RE: Manual or automatic staining

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Date:Wed, 14 Apr 1999 9:45:34 -0500
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These are just my own personal thoughts on this subject and do not necessarily reflect those of the company for which I work.
I feel that in the teaching process starting with the basics and being able to master the basics first is best....After that,  move on to differences between manual and automated staining and the  variables that can affect our staining.  Believe it or not, there are many labs who still do manual staining..  A good skill to know.  It depends on the needs and budgets of the individual lab. As an analogy to this..... Did you ever go to an ice skating show where you see a "clown" tripping and falling and acting as though they can't skate? Well as we all know they must first be proficient top notch skaters in order to act like buffoons on skates.... Maybe I'm from the old school, but the more that is understood and experienced  at the basic level the better we can understand and do at higher technological levels....


Sent:  Tuesday, April 13, 1999 8:09 PM
Subject:  Manual or automatic staining

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Small quick question for my learned colleagues. I am revising the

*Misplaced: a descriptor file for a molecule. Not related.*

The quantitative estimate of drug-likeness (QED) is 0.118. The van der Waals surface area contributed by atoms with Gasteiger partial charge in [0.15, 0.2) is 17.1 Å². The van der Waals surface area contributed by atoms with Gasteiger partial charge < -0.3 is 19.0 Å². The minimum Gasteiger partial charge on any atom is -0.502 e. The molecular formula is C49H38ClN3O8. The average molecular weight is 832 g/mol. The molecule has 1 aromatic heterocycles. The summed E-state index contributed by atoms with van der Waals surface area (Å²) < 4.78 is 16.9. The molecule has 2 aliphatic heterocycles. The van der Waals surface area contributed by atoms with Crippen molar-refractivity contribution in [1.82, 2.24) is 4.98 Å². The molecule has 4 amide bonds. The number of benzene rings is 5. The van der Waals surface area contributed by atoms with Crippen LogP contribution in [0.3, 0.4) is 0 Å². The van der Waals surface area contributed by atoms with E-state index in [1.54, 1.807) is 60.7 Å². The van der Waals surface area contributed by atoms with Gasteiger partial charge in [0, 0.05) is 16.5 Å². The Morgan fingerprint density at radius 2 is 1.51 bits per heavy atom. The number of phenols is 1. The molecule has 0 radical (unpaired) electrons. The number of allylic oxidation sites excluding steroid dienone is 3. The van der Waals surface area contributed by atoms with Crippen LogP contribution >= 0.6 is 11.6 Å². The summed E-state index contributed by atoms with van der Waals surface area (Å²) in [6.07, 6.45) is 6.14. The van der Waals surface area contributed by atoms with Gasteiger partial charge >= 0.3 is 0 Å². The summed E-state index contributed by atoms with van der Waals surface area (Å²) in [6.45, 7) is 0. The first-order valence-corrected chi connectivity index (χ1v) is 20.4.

for a subject I teach called Histotechniques. This subject teaches the
basics of histology and techniques used in processing, microtomy and

My question relates to staining techniques. The theory covers quite
comprehensively the theoretical aspects of staining principles however
during the practical sessions, we ask the students to manual stain using
coplin jars. Each student has their own set of stains and 'experiments'
getting the H&E stain right for sections they have cut.

As workers at the coal face / prospective employers / future teachers
these students abandon their manual staining and revert to an automatic
alternative. Is automatic staining preparing them better for industry,
all I do test their staining 'troubleshooting' in assignments and exams.

Before the howls, I might add that in support of some arguments on this
listserv, I too feel that not enough attention is given to histology at
university level, and that many students 'hate' histology even before they
have completed their degree. I want to add more exciting things to my
(special stains, immunostaining etc .. I'll leave this for later posts).
is it better to move up to automatic staining, thereby using the students
limited time more efficiently to make room for more advanced material.

I would especially like to hear from Australian Histonetters.

Thanks in advance.

Todd L. Walker
Lecturer in Cytology / Histology
School of Biomedical Sciences
Charles Sturt University
PO Box 588
Wagga Wagga

Tel: 61 2 69332541
Fax: 61 2 69332587

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